I spend most of my time writing about, watching or caring for horses – both thoroughbreds and Irish sport horses – but a conversation with vet Dr Joe Collins over the Christmas period reminded me that donkeys are often forgotten.

Jenny the donkey became somewhat the star of the film The Banshees of Inisherin, melting hearts with her dutiful trot as the beloved sidekick to Colin Farrell’s Pádraic. The Oscar-nominated film generated some global heartfelt donkey admiration. But how much do we really know about a donkey’s happiness and welfare?

According to Joe, donkeys are very susceptible to stress and commonly suffer severely from its effects - they often form incredibly strong bonds with their friends and can mourn any separation. Joe explained: “If one of a pair needs to be euthanised, leave the remains with the surviving companion for a few hours.”

I’ve had first-hand experience of this when my old thoroughbred, King, was put to sleep at the ripe old age of 25.

His field companion, Mouse the donkey, tried to rouse him before seeming to then wholly acknowledge that King was no longer living in this realm and got about the business of tucking in to the remnants of his last meal.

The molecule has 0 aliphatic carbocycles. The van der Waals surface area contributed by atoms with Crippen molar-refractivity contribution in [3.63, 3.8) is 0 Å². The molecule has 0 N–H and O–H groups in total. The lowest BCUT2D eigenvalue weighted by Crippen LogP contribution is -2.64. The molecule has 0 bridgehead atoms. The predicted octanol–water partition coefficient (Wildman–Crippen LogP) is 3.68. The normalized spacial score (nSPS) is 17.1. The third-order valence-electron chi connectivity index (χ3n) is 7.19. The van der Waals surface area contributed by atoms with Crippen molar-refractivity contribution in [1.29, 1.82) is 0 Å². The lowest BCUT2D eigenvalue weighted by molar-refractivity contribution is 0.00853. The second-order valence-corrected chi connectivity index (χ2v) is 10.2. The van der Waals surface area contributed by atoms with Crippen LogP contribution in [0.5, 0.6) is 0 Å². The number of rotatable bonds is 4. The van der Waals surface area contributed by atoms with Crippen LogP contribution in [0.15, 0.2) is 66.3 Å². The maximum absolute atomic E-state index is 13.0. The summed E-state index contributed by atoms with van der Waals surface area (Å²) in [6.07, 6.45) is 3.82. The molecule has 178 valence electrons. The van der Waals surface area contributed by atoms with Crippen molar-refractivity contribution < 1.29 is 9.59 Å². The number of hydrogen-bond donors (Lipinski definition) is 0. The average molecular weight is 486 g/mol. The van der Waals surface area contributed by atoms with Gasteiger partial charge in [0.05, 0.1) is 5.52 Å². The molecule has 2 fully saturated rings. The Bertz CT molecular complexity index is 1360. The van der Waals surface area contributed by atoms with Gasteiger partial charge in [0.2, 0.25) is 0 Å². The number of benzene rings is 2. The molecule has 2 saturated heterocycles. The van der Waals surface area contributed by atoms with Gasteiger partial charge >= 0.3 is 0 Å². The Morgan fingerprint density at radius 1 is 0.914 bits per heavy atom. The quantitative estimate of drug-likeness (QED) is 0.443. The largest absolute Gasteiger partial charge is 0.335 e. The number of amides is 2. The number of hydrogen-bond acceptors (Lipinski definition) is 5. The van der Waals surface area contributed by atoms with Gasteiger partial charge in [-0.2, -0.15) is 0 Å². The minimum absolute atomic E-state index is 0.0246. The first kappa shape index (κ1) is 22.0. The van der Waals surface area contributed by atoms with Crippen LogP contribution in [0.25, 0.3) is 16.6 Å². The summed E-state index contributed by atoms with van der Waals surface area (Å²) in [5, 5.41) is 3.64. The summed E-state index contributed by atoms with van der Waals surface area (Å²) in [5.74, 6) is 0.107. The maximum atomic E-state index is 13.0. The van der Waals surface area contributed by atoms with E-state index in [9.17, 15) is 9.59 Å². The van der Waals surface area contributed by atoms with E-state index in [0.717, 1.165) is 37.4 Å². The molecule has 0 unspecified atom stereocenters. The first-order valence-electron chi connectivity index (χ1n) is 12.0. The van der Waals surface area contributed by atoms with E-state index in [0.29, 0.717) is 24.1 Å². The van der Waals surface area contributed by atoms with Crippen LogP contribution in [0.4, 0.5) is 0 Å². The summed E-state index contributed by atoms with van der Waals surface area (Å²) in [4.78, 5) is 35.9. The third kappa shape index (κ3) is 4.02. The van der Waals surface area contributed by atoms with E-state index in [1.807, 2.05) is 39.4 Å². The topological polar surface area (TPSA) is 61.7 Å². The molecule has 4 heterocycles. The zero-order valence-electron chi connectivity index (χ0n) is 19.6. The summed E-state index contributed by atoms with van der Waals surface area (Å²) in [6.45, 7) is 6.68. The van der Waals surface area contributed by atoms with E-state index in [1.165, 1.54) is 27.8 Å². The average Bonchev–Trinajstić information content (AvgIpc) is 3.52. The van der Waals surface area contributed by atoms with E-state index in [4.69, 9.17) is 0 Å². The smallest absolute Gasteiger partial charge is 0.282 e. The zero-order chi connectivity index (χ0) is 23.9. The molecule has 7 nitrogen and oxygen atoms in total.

Arid lands

When feeding donkeys, Joe has the perfect analogy: “Think of them as an efficient indoor wood-burning stove; the thoroughbred is an open air bonfire. Adult donkeys have evolved to live on sparse, arid lands – not on lush Irish pastures.

“They are adapted to walk long distances wearing down hooves, seeking and then extracting nutrients from high fibre, low quality foods. If not working but instead gorging, their feet grow dramatically long and they lay down body fat.”

Donkeys need shelter from inclement and wet weather because their coats are not dense and oily like native ponies’ coats are. Donkeys need dental care just like horses and they need regular farriery, too.

Not many people know it, but barley straw (with ad lib water) is a great feed for non-working donkeys in good dental health. Donkey hooves have a more sponge-like elastic nature than that of horses and they curl rather than crack and break.

Animal charities of all kinds will need support in 2024, so don’t forget the little donkeys among them. Over 5,600 donkeys from all parts of Ireland have been taken into the care of the Donkey Sanctuary since it was set up. You can donate, volunteer or run a fundraiser event for them. Donkey disco anyone?